Derek Lowe had a solid start in the series finale at Minute Maid Park, but it was for naught as J.A. Happ shut down Cleveland’s bats and the Astros battered the bullpen as the Indians fell, 7-1. The loss in the rubber match gave Houston a series victory, but more importantly it knocked the Tribe’s record down to 37-34 as the Chicago White Sox (38-34) regained first place in the AL Central.
The game got off to a promising start for the Tribe. Jose Lopez led off the second with a double before advancing to third on Michael Brantley‘s groundout. Happ’s wild pitch to Shelley Duncan brought Lopez home to give the Indians a quick 1-0 lead as Lowe took a perfect game into the fourth inning.
Then the trouble started. Possible future Indian Carlos Lee gave the Astros their first baserunner with his two-out base hit in the bottom of the fourth, and he came around to tie the game two batters later on Chris Johnson‘s RBI single. Lee came through with an RBI hit of his own in the sixth to score Jed Lowrie, and Johnson scored from third as J.D. Martinez hit into a double play in the seventh to knock Lowe out of the game and give Houston a 3-1 advantage.
The Astros blew the game open in the bottom of the eighth. Nick Hagadone issued a leadoff walk to Jed Lowrie, which came back to bite him as Johnson took him yard for a two-run shot later in the inning. He gave up a two-out double to Jason Castro before handing the ball to Esmil Rogers to face Martinez, who promptly hit a two-run homer of his own.
Meanwhile, the Indians couldn’t touch Happ after the second inning. Three pitchers (Wesley Wright, Brandon Lyon, Xavier Cedeno) combined to shut the Tribe down in the eighth and Brett Myers closed it out in the ninth as Houston cruised to a 7-1 win.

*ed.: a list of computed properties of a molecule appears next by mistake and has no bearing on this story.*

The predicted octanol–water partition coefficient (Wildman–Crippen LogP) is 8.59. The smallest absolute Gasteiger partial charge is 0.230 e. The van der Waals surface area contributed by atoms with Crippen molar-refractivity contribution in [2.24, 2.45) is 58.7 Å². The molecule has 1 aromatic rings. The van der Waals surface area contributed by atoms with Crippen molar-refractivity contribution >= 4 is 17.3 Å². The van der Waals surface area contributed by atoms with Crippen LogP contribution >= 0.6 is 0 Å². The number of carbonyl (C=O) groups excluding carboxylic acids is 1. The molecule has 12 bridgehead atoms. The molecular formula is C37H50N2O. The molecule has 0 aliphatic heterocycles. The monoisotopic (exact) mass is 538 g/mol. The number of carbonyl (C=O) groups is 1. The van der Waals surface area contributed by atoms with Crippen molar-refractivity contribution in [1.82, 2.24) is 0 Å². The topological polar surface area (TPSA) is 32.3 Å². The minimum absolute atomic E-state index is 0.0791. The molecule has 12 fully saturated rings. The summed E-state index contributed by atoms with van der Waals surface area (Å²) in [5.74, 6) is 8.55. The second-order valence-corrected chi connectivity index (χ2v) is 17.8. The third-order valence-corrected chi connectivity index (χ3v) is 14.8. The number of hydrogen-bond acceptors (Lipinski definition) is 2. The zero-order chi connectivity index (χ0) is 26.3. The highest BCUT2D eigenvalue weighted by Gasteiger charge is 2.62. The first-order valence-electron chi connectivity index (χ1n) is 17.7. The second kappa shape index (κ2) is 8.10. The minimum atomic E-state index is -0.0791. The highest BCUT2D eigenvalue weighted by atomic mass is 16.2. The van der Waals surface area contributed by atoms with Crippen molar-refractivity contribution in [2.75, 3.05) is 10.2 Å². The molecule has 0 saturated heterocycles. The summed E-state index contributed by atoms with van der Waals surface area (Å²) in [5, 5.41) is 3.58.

The Good: Though he was stuck with the loss, it was actually a strong outing for Derek Lowe. He held the Astros to just three runs on eight hits and a walk in 6.2 innings, and though he got only one strikeout that’s what he’s been doing all year. Amazingly, 16 of the 20 outs he recorded were via the groundball, demonstrating that his slider was working just fine.
Casey Kotchman was the Tribe’s lone member of the multi-hit club Sunday, going 2-for-4 with a pair of singles.
The Bad: J.A. Happ is not a very good pitcher. He entered Sunday’s game with a 5.15 ERA, having yielded 14 runs in as many innings over his last three starts. Yet he utterly dominated the Tribe, holding the Indians to one run on four hits across seven strong frames. The bats can’t just disappear every time a southpaw takes the mound if this team is to remain in contention for much longer.
Meanwhile, it was another really rough outing for Nick Hagadone. He’s now allowed nine runs on eight hits with five walks and three homers in his last three innings pitched (spanning four outings). The Indians need him to rebound to the dominant form he displayed before the calendar turned to June.
The “Huh?”: Starting at the hot corner for the Indians Sunday was not slick-gloved Jack Hannahan nor exciting youngster Lonnie Chisenhall. Rather, Manny Acta went with his third-string third baseman: Jose Lopez. Presumably this was to gain a platoon advantage against the southpaw Happ, as Lopez is right-handed while Hannahan and Chisenhall are both lefties. However, Hannahan and Chisenhall are both much, much better players than Jose Lopez. How much difference does Acta think the handedness actually makes?
Interesting Tidbit: Sunday’s outing lowered Derek Lowe’s career strikeout rate against the Astros to 4.2 K/9 (38 strikeouts in 82 innings pitched). That’s the lowest strikeout rate he has against any team he’s faced more than twice.